This New Sleep Therapy Could Boost Your Glow and Lessen Anxiety

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Anthropologie

By now we know the telltale signs of too many late nights: fatigue, lackluster skin, anxiety, weakened productivity, and dark circles that could scare small children. The simple solution? Get more sleep. Except, of course, that's it's not that simple. After all, if it was humanly possible to tuck ourselves in and log a full eight hours of dreamless ecstasy each night, we wouldn't be having this discussion in the first place.

The cold hard truth: Quality sleep (which, by the way, is just as essential to our well-being as diet, hydration, and exercise) can sometimes feel impossible, lending itself to a vicious cycle of anxiety, fatigue, stress, and frustration. And ultimately, these types of symptoms can yield some less than satisfactory outcomes when it comes to our mood and even our appearance. The term "beauty sleep" is most definitely real. 

So when we heard of a new sleep technique that has the potential to kill two birds with one stone (like lessening mental and physical shadows), our ears visibly perked. The latest news on the subject? Cognitive behavioral therapy (CBT) via online sessions could help soothe our sleep woes. Oh, and there are scientific studies to back it up. 

As a recent report from the New Scientist explains, insomnia is intrinsically linked to such serious conditions as anxiety, depression, and paranoia. But what would happen if difficulty sleeping was treated the same way as each of these symptoms individually (i.e., therapy)? According to the report, professor of clinical psychology Daniel Freeman used Sleepio, (a method of cognitive behavioral therapy that's available online) as a 10-week prescription for patients suffering from insomnia.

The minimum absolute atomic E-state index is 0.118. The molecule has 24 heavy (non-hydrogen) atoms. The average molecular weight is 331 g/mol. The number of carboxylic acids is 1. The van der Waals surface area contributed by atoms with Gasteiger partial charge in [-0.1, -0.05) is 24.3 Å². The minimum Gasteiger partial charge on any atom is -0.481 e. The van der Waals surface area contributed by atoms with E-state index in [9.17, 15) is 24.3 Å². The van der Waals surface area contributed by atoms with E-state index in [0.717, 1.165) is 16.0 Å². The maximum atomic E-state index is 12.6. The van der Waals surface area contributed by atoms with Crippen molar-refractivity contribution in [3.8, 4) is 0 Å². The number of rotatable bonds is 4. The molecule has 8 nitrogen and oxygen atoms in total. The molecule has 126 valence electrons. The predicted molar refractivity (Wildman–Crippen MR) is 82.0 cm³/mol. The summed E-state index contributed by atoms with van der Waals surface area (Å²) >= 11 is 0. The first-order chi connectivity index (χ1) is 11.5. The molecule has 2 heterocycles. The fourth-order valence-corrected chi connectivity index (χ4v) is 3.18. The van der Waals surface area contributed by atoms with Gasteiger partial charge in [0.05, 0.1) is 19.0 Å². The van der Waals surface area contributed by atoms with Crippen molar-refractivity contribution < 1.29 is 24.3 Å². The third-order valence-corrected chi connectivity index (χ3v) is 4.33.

In the study, researchers asked almost 2000 sleep-deprived students to use the digital therapy, while a control group of 1870 used traditional tools to treat insomnia. Questionnaires were issued to the participants at zero, three, 10, and 22 weeks into the trial to evaluate sleep patterns and mental well-being.

Ultimately, the study proved to be effective: After it concluded, the researchers discovered the group receiving the CBT online therapy was 50% more likely to have better sleep than the control group. Additionally, they were 30% less likely to experience hallucinations, 25% less likely to feel paranoia, and had decreased levels of anxiety and depression.

Additional studies will need to be executed, of course, but we're heartened to see that therapy (which has previously carried quite the stigma) could serve as a helpful tool in our forever goal of better beauty sleep.